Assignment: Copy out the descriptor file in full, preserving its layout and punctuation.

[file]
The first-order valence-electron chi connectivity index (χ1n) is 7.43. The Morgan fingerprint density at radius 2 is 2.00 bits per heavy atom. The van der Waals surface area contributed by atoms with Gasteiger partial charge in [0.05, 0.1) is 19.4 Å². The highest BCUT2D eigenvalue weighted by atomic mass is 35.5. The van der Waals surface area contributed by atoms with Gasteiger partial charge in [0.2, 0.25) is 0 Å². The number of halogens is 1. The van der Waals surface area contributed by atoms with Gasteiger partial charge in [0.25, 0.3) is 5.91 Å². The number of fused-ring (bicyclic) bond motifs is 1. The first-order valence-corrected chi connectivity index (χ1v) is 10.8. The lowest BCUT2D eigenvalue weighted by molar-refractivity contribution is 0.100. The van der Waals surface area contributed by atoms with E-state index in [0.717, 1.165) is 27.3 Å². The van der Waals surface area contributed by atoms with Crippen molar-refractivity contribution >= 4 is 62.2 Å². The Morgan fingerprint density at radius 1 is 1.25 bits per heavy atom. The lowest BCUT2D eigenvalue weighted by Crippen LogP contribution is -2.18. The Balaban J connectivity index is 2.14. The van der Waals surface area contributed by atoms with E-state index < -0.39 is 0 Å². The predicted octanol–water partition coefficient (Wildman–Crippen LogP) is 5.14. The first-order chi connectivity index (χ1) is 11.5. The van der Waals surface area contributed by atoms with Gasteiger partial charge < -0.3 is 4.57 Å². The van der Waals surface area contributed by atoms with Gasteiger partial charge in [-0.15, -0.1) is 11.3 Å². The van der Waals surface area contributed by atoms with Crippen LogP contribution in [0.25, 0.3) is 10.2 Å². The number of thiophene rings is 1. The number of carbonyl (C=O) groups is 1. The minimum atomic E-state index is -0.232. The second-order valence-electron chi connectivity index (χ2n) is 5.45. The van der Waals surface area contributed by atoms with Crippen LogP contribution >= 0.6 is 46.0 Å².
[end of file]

The first-order valence-electron chi connectivity index (χ1n) is 7.43. The Morgan fingerprint density at radius 2 is 2.00 bits per heavy atom. The van der Waals surface area contributed by atoms with Gasteiger partial charge in [0.05, 0.1) is 19.4 Å². The highest BCUT2D eigenvalue weighted by atomic mass is 35.5. The van der Waals surface area contributed by atoms with Gasteiger partial charge in [0.2, 0.25) is 0 Å². The number of halogens is 1. The van der Waals surface area contributed by atoms with Gasteiger partial charge in [0.25, 0.3) is 5.91 Å². The number of fused-ring (bicyclic) bond motifs is 1. The first-order valence-corrected chi connectivity index (χ1v) is 10.8. The lowest BCUT2D eigenvalue weighted by molar-refractivity contribution is 0.100. The van der Waals surface area contributed by atoms with E-state index in [0.717, 1.165) is 27.3 Å². The van der Waals surface area contributed by atoms with Crippen molar-refractivity contribution >= 4 is 62.2 Å². The Morgan fingerprint density at radius 1 is 1.25 bits per heavy atom. The lowest BCUT2D eigenvalue weighted by Crippen LogP contribution is -2.18. The Balaban J connectivity index is 2.14. The van der Waals surface area contributed by atoms with E-state index < -0.39 is 0 Å². The predicted octanol–water partition coefficient (Wildman–Crippen LogP) is 5.14. The first-order chi connectivity index (χ1) is 11.5. The van der Waals surface area contributed by atoms with Gasteiger partial charge < -0.3 is 4.57 Å². The van der Waals surface area contributed by atoms with Gasteiger partial charge in [-0.15, -0.1) is 11.3 Å². The van der Waals surface area contributed by atoms with Crippen LogP contribution in [0.25, 0.3) is 10.2 Å². The number of thiophene rings is 1. The number of carbonyl (C=O) groups is 1. The minimum atomic E-state index is -0.232. The second-order valence-electron chi connectivity index (χ2n) is 5.45. The van der Waals surface area contributed by atoms with Crippen LogP contribution >= 0.6 is 46.0 Å².